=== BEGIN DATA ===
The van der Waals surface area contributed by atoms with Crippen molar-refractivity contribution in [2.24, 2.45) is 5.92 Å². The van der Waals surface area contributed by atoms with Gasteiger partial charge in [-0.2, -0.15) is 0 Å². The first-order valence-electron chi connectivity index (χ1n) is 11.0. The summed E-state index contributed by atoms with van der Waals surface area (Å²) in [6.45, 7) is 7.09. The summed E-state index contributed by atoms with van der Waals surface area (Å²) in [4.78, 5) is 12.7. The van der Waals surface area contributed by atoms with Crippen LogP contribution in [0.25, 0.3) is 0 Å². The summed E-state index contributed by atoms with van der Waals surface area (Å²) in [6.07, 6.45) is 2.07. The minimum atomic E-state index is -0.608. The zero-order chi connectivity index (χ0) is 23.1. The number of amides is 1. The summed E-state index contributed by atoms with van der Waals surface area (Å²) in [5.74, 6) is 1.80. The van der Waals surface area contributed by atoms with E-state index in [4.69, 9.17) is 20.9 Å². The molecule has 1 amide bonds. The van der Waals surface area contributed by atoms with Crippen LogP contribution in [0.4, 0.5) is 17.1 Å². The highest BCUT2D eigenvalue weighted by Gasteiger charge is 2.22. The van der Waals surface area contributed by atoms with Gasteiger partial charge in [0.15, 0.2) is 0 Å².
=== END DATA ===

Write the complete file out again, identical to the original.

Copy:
The van der Waals surface area contributed by atoms with Crippen molar-refractivity contribution in [2.24, 2.45) is 5.92 Å². The van der Waals surface area contributed by atoms with Gasteiger partial charge in [-0.2, -0.15) is 0 Å². The first-order valence-electron chi connectivity index (χ1n) is 11.0. The summed E-state index contributed by atoms with van der Waals surface area (Å²) in [6.45, 7) is 7.09. The summed E-state index contributed by atoms with van der Waals surface area (Å²) in [4.78, 5) is 12.7. The van der Waals surface area contributed by atoms with Crippen LogP contribution in [0.25, 0.3) is 0 Å². The summed E-state index contributed by atoms with van der Waals surface area (Å²) in [6.07, 6.45) is 2.07. The minimum atomic E-state index is -0.608. The zero-order chi connectivity index (χ0) is 23.1. The number of amides is 1. The summed E-state index contributed by atoms with van der Waals surface area (Å²) in [5.74, 6) is 1.80. The van der Waals surface area contributed by atoms with E-state index in [4.69, 9.17) is 20.9 Å². The molecule has 1 amide bonds. The van der Waals surface area contributed by atoms with Crippen LogP contribution in [0.4, 0.5) is 17.1 Å². The highest BCUT2D eigenvalue weighted by Gasteiger charge is 2.22. The van der Waals surface area contributed by atoms with Gasteiger partial charge in [0.15, 0.2) is 0 Å².